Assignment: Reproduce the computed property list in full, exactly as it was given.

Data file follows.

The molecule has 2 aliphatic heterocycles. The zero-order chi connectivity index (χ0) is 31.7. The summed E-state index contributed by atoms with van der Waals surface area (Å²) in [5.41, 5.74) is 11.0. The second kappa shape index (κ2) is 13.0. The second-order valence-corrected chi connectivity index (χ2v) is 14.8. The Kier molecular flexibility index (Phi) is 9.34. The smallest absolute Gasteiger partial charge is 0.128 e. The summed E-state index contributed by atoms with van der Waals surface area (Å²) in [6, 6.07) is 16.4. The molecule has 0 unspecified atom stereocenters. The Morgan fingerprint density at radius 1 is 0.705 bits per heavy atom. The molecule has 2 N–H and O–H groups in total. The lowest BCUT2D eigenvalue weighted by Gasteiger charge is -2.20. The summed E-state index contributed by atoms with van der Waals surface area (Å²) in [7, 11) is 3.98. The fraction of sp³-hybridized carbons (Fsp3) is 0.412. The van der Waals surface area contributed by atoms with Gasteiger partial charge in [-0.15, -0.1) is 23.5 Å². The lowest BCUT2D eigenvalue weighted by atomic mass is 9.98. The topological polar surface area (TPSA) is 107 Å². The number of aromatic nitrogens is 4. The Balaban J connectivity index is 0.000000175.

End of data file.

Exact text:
The molecule has 2 aliphatic heterocycles. The zero-order chi connectivity index (χ0) is 31.7. The summed E-state index contributed by atoms with van der Waals surface area (Å²) in [5.41, 5.74) is 11.0. The second kappa shape index (κ2) is 13.0. The second-order valence-corrected chi connectivity index (χ2v) is 14.8. The Kier molecular flexibility index (Phi) is 9.34. The smallest absolute Gasteiger partial charge is 0.128 e. The summed E-state index contributed by atoms with van der Waals surface area (Å²) in [6, 6.07) is 16.4. The molecule has 0 unspecified atom stereocenters. The Morgan fingerprint density at radius 1 is 0.705 bits per heavy atom. The molecule has 2 N–H and O–H groups in total. The lowest BCUT2D eigenvalue weighted by Gasteiger charge is -2.20. The summed E-state index contributed by atoms with van der Waals surface area (Å²) in [7, 11) is 3.98. The fraction of sp³-hybridized carbons (Fsp3) is 0.412. The van der Waals surface area contributed by atoms with Gasteiger partial charge in [-0.15, -0.1) is 23.5 Å². The lowest BCUT2D eigenvalue weighted by atomic mass is 9.98. The topological polar surface area (TPSA) is 107 Å². The number of aromatic nitrogens is 4. The Balaban J connectivity index is 0.000000175.